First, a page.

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Chief Financial Officer's (CFO) Report to the Board

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III. Budget Results - First Quarter 2012

Approved Budget Modifications

The 2012 Budget Resolution delegated to the Chief Financial Officer (CFO) and selected other officials the authority to make certain modifications to the 2012 Corporate Operating Budget.  The following budget reallocations were approved during the first quarter in accordance with the authority delegated by the Board of Directors.

  • In January 2012, the CFO approved the reallocation of $75,000 of budget authority from the Ongoing Operations budget of the Division of Administration (DOA) to the Corporate Unassigned budget.  These funds were budgeted for a planned conference and were inadvertently left in the DOA budget rather than being placed in the Corporate Unassigned budget, in accordance with new conference approval procedures, prior to final approval of the 2012 Corporate Operating Budget.
  • In March 2012, the CFO approved the reallocation of $126,037 in budget authority in the Ongoing Operations component from the Corporate Unassigned budget to the Salaries and Compensation budget component of the Office of International Affairs to fund the expenses for a newly-approved “overhire” position.

Following these budget reallocations, the unused amounts remaining within the Corporate Unassigned budgets for the Ongoing Operations and the Receivership Funding budget components were $23,948,963 and $113,079,673 respectively.

Approved Staffing Modifications

The 2012 Budget Resolution delegated to the CFO the authority to modify approved 2012 staffing authorizations for divisions and offices, as long as those modifications did not increase the total approved 2012 Corporate Operating Budget.  The CFO approved one change during the quarter, increasing the Legal Division’s 2012 non-permanent staffing authorization in three positions to address an increase in supervisory enforcement workload (see page 11).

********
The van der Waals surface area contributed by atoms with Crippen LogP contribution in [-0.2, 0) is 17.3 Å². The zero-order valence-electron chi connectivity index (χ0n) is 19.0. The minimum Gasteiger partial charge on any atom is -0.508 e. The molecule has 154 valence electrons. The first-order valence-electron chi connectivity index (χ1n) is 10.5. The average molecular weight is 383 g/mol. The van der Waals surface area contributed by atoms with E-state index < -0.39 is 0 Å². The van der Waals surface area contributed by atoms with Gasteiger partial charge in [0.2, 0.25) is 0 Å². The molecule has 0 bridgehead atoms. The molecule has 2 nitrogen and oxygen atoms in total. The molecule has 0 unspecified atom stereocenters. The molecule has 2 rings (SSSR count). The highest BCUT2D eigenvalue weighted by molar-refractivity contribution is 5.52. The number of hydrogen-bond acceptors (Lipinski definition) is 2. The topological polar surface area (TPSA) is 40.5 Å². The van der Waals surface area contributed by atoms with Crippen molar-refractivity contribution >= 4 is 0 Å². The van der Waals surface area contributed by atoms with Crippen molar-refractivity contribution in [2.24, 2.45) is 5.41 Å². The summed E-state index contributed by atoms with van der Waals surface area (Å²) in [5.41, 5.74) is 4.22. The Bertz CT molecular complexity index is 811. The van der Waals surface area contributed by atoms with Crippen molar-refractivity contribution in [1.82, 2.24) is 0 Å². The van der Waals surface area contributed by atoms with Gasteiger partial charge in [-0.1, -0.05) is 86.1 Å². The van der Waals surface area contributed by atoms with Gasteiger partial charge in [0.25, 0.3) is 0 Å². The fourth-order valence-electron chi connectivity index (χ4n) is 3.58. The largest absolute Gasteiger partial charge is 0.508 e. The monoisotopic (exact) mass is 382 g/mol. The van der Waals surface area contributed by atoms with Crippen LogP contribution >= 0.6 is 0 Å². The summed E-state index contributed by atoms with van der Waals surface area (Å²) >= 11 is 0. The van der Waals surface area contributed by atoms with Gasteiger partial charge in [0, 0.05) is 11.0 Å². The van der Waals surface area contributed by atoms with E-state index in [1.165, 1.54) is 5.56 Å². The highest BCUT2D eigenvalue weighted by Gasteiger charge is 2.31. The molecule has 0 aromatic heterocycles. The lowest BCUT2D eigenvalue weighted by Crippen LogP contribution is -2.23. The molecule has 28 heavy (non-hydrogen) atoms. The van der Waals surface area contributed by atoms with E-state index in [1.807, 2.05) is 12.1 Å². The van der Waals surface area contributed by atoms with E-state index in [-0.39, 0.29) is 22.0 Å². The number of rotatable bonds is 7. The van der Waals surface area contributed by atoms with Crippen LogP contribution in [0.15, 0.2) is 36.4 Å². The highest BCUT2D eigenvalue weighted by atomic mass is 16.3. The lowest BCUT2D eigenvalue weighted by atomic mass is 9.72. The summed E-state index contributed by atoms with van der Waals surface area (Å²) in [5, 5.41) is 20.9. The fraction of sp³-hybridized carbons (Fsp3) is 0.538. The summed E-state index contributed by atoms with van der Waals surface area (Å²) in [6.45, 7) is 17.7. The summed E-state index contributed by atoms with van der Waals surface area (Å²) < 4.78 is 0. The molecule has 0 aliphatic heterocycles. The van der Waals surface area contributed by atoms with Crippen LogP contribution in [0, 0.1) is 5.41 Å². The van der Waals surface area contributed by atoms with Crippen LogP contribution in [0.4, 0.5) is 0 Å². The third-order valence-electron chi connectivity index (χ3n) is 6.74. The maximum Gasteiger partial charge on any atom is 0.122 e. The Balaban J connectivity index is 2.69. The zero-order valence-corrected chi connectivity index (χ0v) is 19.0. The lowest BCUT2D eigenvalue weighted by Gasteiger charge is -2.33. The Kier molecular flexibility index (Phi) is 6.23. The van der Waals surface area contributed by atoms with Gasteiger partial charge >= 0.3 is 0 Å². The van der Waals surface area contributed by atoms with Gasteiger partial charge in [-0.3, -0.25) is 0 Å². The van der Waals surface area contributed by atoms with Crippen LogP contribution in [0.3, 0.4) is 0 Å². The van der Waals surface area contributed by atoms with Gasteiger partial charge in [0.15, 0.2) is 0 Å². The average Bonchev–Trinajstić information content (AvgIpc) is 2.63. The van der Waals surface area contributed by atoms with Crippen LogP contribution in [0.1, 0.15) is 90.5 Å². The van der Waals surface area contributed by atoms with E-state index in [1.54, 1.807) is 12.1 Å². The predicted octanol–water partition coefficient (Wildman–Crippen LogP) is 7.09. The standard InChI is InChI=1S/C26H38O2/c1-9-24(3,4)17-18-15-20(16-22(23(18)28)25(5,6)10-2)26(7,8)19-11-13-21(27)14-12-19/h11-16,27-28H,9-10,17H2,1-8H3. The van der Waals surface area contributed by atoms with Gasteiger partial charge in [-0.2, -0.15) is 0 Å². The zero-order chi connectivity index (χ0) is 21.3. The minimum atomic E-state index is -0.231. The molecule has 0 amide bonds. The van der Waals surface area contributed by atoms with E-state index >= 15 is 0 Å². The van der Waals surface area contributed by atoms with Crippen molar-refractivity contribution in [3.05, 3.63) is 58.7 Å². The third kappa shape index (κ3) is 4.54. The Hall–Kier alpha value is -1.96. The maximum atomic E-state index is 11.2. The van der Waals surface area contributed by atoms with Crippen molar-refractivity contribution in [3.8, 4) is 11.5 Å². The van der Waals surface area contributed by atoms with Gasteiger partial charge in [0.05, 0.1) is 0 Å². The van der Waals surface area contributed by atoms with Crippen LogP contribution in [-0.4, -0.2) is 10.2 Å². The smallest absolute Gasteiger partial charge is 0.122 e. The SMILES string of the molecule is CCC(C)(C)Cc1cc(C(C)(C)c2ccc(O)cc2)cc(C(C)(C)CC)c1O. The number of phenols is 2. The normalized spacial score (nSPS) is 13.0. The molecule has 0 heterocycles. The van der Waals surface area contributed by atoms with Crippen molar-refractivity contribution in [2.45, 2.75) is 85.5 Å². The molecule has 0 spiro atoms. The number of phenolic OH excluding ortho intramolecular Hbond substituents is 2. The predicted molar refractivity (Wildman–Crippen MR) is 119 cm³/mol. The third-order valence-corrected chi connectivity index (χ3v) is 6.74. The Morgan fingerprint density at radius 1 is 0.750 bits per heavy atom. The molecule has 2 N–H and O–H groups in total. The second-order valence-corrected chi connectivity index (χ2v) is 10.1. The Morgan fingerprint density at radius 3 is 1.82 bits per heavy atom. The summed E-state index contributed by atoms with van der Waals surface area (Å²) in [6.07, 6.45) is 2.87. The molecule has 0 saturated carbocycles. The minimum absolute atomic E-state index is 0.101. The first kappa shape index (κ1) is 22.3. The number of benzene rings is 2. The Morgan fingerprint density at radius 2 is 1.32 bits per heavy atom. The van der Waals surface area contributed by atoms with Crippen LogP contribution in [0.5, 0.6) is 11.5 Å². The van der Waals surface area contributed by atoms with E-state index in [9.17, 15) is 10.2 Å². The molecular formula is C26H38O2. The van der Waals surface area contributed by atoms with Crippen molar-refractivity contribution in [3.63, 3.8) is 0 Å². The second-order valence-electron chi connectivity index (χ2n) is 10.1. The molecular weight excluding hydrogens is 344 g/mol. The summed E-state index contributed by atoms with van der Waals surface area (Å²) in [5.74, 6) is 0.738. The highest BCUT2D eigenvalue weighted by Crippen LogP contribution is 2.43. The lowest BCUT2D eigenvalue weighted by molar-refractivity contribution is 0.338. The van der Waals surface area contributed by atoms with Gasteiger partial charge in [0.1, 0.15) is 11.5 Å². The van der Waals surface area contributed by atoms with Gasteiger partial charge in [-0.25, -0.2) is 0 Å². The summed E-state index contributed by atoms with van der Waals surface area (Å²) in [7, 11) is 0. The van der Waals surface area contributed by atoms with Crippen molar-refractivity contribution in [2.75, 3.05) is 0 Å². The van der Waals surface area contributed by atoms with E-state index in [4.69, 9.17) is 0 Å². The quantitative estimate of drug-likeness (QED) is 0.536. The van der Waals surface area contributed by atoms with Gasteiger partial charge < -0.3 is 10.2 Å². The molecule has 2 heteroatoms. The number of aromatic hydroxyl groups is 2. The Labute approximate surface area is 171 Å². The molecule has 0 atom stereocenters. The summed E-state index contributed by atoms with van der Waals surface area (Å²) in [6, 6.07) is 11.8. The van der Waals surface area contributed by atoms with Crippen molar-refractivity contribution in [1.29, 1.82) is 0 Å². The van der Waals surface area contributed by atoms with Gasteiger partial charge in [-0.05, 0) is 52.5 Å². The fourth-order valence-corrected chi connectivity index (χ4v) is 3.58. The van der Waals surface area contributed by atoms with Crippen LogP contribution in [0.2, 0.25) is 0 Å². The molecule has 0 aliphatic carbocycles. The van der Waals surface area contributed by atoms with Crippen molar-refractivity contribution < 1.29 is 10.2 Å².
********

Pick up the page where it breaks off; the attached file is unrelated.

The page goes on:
Spending Variances

Significant spending variances by major expense category and division/office are discussed below.   Significant spending variances for the three months ended March 31, 2012, are defined as those that either (1) exceed the YTD budget by $3 million and represent more than five percent for a major expense category or total division/office budget; or (2) are under the YTD budget for a major expense category or division/office by an amount that exceeds $5 million and represents more than ten percent of the major expense category or total division/office budget.

Significant Spending Variances by Major Expense Category

Ongoing Operations

There was a significant spending variance in only one major expense category during the first quarter in the Ongoing Operations component of the 2012 Corporate Operating Budget: